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Metal Casting Technologies : December 2007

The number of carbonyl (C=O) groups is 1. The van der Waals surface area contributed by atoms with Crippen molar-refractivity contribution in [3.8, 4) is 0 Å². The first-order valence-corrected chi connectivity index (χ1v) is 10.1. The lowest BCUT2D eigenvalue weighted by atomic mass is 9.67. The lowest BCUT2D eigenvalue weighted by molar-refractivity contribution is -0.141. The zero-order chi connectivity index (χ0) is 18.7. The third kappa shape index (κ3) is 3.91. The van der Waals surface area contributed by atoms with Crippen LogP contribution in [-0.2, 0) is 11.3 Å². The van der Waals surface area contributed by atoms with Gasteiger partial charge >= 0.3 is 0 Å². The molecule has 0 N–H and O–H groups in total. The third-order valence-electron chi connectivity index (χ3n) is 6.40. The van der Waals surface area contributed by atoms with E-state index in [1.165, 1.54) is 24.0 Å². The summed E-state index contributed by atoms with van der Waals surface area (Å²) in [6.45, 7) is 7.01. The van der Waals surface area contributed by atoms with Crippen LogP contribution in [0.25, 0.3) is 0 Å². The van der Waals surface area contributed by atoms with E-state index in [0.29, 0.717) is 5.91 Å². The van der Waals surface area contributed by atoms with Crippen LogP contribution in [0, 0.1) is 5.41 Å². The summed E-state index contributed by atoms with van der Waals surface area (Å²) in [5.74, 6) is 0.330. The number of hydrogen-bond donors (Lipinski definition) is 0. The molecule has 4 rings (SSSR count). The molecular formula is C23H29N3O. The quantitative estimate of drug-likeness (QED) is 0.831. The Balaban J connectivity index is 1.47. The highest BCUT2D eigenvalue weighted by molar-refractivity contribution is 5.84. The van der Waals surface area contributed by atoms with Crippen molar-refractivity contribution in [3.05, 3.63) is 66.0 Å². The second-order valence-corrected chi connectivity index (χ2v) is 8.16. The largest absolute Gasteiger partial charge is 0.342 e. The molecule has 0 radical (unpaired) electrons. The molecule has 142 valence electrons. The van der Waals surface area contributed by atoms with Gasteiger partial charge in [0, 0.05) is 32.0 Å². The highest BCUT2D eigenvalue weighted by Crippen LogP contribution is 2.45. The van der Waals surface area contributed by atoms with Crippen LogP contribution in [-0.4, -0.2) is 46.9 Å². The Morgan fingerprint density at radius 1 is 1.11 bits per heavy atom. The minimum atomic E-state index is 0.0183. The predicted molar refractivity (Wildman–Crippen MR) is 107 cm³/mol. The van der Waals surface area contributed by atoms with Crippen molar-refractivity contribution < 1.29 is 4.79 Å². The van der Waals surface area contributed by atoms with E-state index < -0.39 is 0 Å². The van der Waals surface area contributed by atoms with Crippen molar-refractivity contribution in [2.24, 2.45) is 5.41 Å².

METAL Casting Technologies December 2007 42 Environmental Report 1981. The EIA has to be prepared by a registered consulting company. It is used to identify the environmental implications of any new project or activity. The EIA is evaluated by the Environmental Impact Evaluation Bureau (EIEB) who, for each case, use an Expert Review Committee made up of expert members who are qualified or specialized in disciplines related to the project under review. This committee may approve or reject the EIA report in relation to permitting or rejecting the project. However in spite of the EIA regulations Thailand has some serious air and water pollution problems caused by industry in general, since up to the present time only large companies, based on production capacity, have to gain EIA report approval. For the Iron & Steel industry approval is needed only if the production capacity is 100 tons per day or more calculated by using the ton/hour furnace capacity multiplied by 24 hours. For the Non-ferrous sector the figure is 50 tons/day or more. Most foundries in Thailand have production capacities less than 50 tons/day so that they do not need to follow the EIA process. INDUSTRIAL OPERATIONS ARE COVERED BY DEPTARTMENT OF INDUSTRIAL WORKS The Department of Industrial Works (DIW) under the Thai Ministry of Industry covers health and safety, hazardous substance control, water technology and industrial pollution in relation to industry and business operations. In these respects the DIW (www.diw.go.th) is responsible for: ■ Supervision and coordination of industrial business operations by following the guidelines of environmental preservation, safety, hygiene and energy efficiency ■ Promotion and support of capability and improvement of industrial business operations for sustainable development ■ Provision of a national information center for industrial works, machines, and for chemical, hazardous and volatile substances ■ Representation of Thailand's interests in international agreements regarding environment, safety and security The DIW has also published a number of industrial sector codes of practice for pollution prevention. Relevant to the metals industry are guides relating to melting of non-ferrous metals  and electroplating . As part of a Thai-German Technical Co-operation Programme, the DIW has attempted to encourage, via training and pilot schemes, the non-ferrous industry to adopt Environmental Management Systems (EMS). This type of scheme has not yet been expanded to cover ferrous melting or other foundry process operations. All sectors of Thai industry, not just foundries, need to be better informed about the value of EMS adoption. Thai industry must become proactive on both quality and environmental issues rather than just be reactive to the demands of customers or regulators. Ethical arguments for sustainable development are not always effective, the SME sector of industry should be shown the potential cost reduction benefits of being clean, preferably using real case examples. According to the Thai Industrial Standards Institute (www.tisi. go.th) 1429 companies in Thailand are currently certified to ISO 14001, with 77 of these companies involved in the processing of metals and alloys including cast metals. THE ROLE OF ACADEMIC AND OTHER ORGANIZATIONS The main non-governmental organization focusing on envi- ronmental issues and the conservation of natural resources in Thailand is the Thailand Environment Institute (www.tei.or.th) which was established in May 1993 as non-profit making. The TEI promotes shared environmental responsibility by work- ing in co-operation with the private sector, government, local communities, other civil society partners, universities and with international organizations, The TEI helps to formulate environ- mental directives and link policy to encourage environmental progress in Thailand. The concept of EcoDesign to integrate economic and environmental considerations into product design was introduced into Thailand in 1999. EcoDesign considers the whole product life cycle from raw material extraction through processing and manufacturing of the product, marketing, distribution, use, and reuse or recycling and disposal. Together with government departments a number of Thai institutions including TEI have become involved in life cycle assessment and EcoDesign to promote a variety of projects and activities, for example, a study of the impact of European Union directives on the Thai Electrical & Electronics industry. This sector makes use of a number of cast components. Late in 2006 the National Metals & Materials Technology Centre (MTEC) set up the Thai Green Design Network (TGDN) together with the Federation of Thai Industry, the Thailand Automotive Institute, the Thai Research Fund and others (www. ThaiGDN.net) . MTEC has also recently established a trace elemental analysis laboratory to support the production of toxic free products in Thailand and to comply with international requirements such as RoHS, ELV and WEEE. It is the first laboratory to provide analysis services for volatile organic compounds (VOCs) in parts and equipment. The major universities in Thailand now all offer a variety of programmes and special courses in environmental related subjects. The main provider is the Joint Graduate School of Energy and Environment (JGSEE) at King Mongut's University of Technology Thonburi (KMUTT). This School focuses on research